Well, the calendar calls, even though no one will be paying attention to Today’s History Lesson…except maybe me. The Super Bowl tends to drown out all other distractions. My favorite commercial was probably that first Doritos commercial with the dog, followed by the VW/Star Wars commercial. The game was fantastic to watch, and I hope you all enjoyed it as much as I did, even if your Patriots lost. I was neutral tonight, and that makes the game way more entertaining.
Anyways, I won’t take a lot of your time.
On February 5, 1958, the U.S. Air Force got its B-47 Stratojet in its F-86 Sabre. Or maybe the U.S. Air Force got its F-86 Sabre in its B-47 Stratojet. And while the idea has worked incredibly well for Reese’s Peanut Butter Cups, it doesn’t have the same happy result when high-speed aircraft are the two ingredients. And it’s particularly bad when the center of the result is not delicious – no, scrumptious – creamy peanut butter, but a thermonuclear bomb.
The B-47 had taken off from Florida on a simulated combat mission and in the wee morning hours, collided with the Sabre. The fighter pilot was able to safely eject from his stricken plane, but the bomber guys had a bit of a problem. Their aircraft was also badly damaged and barely flyable, and the plane needed to be lightened to keep her in the air. But the plane’s lone occupant (besides the crew) was a Mk-15 thermonuclear device.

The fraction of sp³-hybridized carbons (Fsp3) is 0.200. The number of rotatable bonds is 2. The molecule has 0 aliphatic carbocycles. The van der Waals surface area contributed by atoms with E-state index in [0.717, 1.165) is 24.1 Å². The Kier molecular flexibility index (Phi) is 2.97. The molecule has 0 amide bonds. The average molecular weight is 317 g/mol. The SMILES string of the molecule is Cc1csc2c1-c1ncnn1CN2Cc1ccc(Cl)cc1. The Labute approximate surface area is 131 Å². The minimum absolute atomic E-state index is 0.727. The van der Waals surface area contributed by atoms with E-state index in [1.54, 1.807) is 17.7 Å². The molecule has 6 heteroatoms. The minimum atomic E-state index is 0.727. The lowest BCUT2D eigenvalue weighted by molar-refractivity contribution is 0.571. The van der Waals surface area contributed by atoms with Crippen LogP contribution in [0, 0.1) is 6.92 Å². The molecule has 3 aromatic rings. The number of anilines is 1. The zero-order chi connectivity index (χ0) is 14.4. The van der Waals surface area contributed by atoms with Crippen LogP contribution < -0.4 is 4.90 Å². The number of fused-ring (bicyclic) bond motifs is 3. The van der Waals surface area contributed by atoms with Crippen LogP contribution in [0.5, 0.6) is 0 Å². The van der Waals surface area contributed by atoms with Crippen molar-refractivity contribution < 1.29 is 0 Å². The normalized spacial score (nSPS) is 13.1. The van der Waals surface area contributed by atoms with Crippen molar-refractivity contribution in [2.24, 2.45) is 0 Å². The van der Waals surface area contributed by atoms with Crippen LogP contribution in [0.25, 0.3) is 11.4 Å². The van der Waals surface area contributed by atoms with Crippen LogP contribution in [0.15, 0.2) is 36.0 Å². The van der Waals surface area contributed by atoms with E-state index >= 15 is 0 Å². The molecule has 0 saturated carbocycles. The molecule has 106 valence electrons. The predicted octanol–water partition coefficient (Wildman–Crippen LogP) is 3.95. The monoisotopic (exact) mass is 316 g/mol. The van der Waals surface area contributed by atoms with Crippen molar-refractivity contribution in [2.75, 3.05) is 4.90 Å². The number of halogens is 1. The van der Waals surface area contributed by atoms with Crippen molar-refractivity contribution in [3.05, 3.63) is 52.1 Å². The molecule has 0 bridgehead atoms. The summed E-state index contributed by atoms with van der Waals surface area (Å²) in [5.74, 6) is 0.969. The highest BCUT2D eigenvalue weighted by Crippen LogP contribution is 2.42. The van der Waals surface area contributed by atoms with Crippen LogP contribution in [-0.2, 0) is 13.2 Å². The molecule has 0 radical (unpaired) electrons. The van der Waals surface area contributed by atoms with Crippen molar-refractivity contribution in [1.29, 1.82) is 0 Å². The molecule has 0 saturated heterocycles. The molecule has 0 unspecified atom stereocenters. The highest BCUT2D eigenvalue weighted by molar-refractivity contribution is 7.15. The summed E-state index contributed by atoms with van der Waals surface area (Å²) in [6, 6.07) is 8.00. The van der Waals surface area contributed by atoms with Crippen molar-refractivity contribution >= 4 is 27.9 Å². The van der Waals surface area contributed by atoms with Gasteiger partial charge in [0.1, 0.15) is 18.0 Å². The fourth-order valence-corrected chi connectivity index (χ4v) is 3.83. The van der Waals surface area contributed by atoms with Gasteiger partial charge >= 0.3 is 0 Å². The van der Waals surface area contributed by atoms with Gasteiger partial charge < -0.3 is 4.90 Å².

The Mk-15 was a tactical weapon, which meant it was fairly small as nuclear bombs went, weighing 7,500 pounds. And like other instances we’ve discussed, just dropping a nuclear bomb doesn’t guarantee a nuclear detonation, because of all the safety devices that are in place. And nearly all of these weapons were “two-stage”, with a small warhead that triggered the nuclear cataclysm. So the bomb reaches it “trigger height”, the small warhead explodes, and (if all the safeties are turned off) the “big one” goes off. As it turns out, this particular bomb didn’t have the “small exploder” in it (it was a training mission after all). But still, hitting the surface (whether land or water) might be enough to break the bomb apart, causing radiation from the uranium core to leach into the surroundings.
Got all that?
All that stuff ran through the minds of the pilots way faster than I could type it, and after contacting their superiors, the decision was made to ditch the bomb. So they dropped it off the coast of Georgia, presumably off Tybee Island, which sits just a handful of miles from Savannah.
There was no visible explosion, so that was good news. The bad news? When search crews tried to find the bomb, they couldn’t. And now we’re what?…54 years later? That bomb still hasn’t been found.
Anyway, I’m not an expert, but if I’m going to go on an off-shore fishing trip, it’ll be down in Florida, or maybe Alaska, or anywhere not named Tybee Island.
Recommended Reading: SAC Chart of Nuclear Bombs – A nice comparison of the various nukes.